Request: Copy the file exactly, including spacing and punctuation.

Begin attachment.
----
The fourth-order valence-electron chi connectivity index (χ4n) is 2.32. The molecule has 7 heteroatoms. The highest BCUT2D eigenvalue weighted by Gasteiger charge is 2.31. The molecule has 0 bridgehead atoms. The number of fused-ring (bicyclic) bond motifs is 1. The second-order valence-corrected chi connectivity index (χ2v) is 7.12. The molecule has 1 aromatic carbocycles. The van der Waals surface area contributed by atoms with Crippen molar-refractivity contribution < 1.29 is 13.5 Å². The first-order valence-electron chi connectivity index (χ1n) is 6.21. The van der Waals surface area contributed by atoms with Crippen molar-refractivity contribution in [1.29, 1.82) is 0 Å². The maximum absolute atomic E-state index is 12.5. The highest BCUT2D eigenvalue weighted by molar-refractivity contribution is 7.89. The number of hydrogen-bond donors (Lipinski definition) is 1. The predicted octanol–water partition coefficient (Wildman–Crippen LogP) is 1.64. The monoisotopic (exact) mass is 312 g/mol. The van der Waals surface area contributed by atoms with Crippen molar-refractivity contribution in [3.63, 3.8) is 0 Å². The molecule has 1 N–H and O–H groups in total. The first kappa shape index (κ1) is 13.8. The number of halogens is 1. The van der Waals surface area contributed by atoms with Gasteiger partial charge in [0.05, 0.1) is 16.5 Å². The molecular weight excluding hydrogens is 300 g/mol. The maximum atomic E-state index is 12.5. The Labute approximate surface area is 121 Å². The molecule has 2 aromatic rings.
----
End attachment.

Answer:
The fourth-order valence-electron chi connectivity index (χ4n) is 2.32. The molecule has 7 heteroatoms. The highest BCUT2D eigenvalue weighted by Gasteiger charge is 2.31. The molecule has 0 bridgehead atoms. The number of fused-ring (bicyclic) bond motifs is 1. The second-order valence-corrected chi connectivity index (χ2v) is 7.12. The molecule has 1 aromatic carbocycles. The van der Waals surface area contributed by atoms with Crippen molar-refractivity contribution < 1.29 is 13.5 Å². The first-order valence-electron chi connectivity index (χ1n) is 6.21. The van der Waals surface area contributed by atoms with Crippen molar-refractivity contribution in [1.29, 1.82) is 0 Å². The maximum absolute atomic E-state index is 12.5. The highest BCUT2D eigenvalue weighted by molar-refractivity contribution is 7.89. The number of hydrogen-bond donors (Lipinski definition) is 1. The predicted octanol–water partition coefficient (Wildman–Crippen LogP) is 1.64. The monoisotopic (exact) mass is 312 g/mol. The van der Waals surface area contributed by atoms with Crippen molar-refractivity contribution in [3.63, 3.8) is 0 Å². The molecule has 1 N–H and O–H groups in total. The first kappa shape index (κ1) is 13.8. The number of halogens is 1. The van der Waals surface area contributed by atoms with Gasteiger partial charge in [0.05, 0.1) is 16.5 Å². The molecular weight excluding hydrogens is 300 g/mol. The maximum atomic E-state index is 12.5. The Labute approximate surface area is 121 Å². The molecule has 2 aromatic rings.